1080 is Nintendo's other extreme sport game next to Wave Race 64. There had been a few snowboarding games before, but Nintendo showed the world what they could pull off with this game. Like Wave Race's water physics, the notable thing about 1080 is in it's snow textures and how it behaves. But the game wasn't as easy to get a hang of for some, due to a high learning curve.
Don't get thrown off by the unforgiving learning curve. What you have here is a genuine downhill snowboarding game, and when you have game made by part of the Wave Race dev team, you know there's something special about it.
The game was worked on by part of the Wave Race dev team, so there are some similarities. Character models look similar, and of course, since there's no water to demonstrate, the attention is put into snow, and the behavior it has as you ride down the slopes. You get the "swoosh" sound as you steer and guide your boarder down the mountain, and you can see particals of snow get left behind as tracks from your board. Snow behaves as you would expect in real life, and that's the technical achievement 1080 brings to the table. No wonder it was unrivaled until the creation of SSX (which doesn't give me the same feel as 1080 does)
Again, we'll go with presentation. The game has everything strung together very well. One thing I like alot is the character and board selection menu before starting a race. You pretty much get to select all your necessary tools in a ski lodge. You aren't looking at a menu with 2D sprite images of the characters. They're each doing their own thing. Kensuke Kimachi just sits by the fire, Dion Blaster's playing a game of pool, Rob Haywood sits on a bar stool, and Akari Hayami and Ricky Winterborn are up on the second floor just chatting. This is my favorite part in the presentation, and everything else, again, is strung together pretty well.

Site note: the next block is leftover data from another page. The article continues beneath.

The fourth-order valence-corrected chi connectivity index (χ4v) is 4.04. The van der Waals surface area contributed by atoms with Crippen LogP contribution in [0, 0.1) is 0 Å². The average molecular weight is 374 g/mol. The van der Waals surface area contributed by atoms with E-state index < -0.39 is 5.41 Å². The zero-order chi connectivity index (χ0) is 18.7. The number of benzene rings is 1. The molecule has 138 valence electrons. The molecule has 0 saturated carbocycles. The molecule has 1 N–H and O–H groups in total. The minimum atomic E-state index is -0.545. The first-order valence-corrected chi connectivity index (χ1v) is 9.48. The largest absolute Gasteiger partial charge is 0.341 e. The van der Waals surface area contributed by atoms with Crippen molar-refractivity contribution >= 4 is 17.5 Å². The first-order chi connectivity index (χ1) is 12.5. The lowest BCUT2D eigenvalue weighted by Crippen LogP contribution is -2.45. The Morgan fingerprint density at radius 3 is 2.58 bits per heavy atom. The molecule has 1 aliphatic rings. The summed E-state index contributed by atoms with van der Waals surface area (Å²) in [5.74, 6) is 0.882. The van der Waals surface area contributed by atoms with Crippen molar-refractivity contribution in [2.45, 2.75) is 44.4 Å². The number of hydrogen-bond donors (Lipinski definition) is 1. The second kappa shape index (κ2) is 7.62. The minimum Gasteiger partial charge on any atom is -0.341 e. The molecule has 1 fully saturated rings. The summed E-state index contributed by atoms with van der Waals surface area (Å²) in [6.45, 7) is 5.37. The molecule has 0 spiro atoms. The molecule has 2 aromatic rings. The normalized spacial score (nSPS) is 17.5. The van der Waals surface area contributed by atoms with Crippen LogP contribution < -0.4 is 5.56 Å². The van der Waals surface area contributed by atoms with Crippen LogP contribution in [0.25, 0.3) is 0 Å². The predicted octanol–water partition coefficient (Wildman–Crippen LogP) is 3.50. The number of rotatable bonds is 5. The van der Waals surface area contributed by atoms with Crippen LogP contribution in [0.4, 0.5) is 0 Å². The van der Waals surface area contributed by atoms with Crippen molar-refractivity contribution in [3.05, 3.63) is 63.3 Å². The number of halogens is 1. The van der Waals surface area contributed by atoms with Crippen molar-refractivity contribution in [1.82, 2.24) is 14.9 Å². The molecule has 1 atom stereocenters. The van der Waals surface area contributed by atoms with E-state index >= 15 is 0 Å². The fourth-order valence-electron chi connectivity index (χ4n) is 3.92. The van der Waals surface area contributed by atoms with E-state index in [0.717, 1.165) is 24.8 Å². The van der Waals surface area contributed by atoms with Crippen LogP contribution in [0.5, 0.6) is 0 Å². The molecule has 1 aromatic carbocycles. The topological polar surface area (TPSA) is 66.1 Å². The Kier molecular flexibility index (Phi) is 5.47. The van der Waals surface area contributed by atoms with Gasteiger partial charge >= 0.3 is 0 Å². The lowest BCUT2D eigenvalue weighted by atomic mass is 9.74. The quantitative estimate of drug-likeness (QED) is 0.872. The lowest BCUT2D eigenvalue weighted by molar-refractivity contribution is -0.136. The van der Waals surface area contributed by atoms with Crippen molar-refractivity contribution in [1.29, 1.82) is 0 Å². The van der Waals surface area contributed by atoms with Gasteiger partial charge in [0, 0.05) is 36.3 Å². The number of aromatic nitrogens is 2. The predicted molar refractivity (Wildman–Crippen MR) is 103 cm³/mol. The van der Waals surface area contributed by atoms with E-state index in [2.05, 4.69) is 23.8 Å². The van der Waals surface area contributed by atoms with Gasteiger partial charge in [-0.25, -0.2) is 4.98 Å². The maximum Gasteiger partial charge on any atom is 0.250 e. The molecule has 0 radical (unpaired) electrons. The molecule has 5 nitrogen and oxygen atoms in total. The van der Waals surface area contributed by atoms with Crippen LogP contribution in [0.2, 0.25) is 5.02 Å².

This is the part where people may tend to be thrown off, and that is the game not going easy on you as you really, I mean REALLY, need to get a good hold of the controls. Steering is easy, but making the right tricks and all the while making sure you land perfectly straight up, is rather tricky, and you'll no doubt make a ton of mistakes and mess ups as you do so. Fortunately, there's a training mode where you can hone your speed down the slope, or your tricks on the half pipe. After words, you can try trick attack or contest if you wanna show off some skills, or you can simply do a match race, time attack, or multiplayer, with only up to two players. The game's got the basics, but compared to today, some gamers may be wanting a bit more (I felt this way too, but that doesn't stop me from playing it)
Like F-Zero X, some of the tracks are compressed, and the soundtrack composes of a mix of techno pop and some metal. Basically, the soundtrack has stuff you would think seems fit for a snowboarder. Some of the tunes you may find to be a bit obnoxious and annoying, while others that are more heavier or rock based, are sure to be awesome, especially the tune that plays on the Mountain Village stage. Intense, and pretty cool, too. In fact, the game kinda does the same as F-Zero X when you first turn on the game. You get a blast of some awesome metal guitar, and some rather muffled vocals, but you may not care enough to actually wonder what the heck the guy's saying.
1080 is the second game in Nintendo's (small) series of games in the extreme sports genre, with Wave Race being one of them. The game's high learning curve is the one slight drawback to the game, but it is easily possible to overcome, and as soon as you got the hang of it, then have fun shredding down the mountains.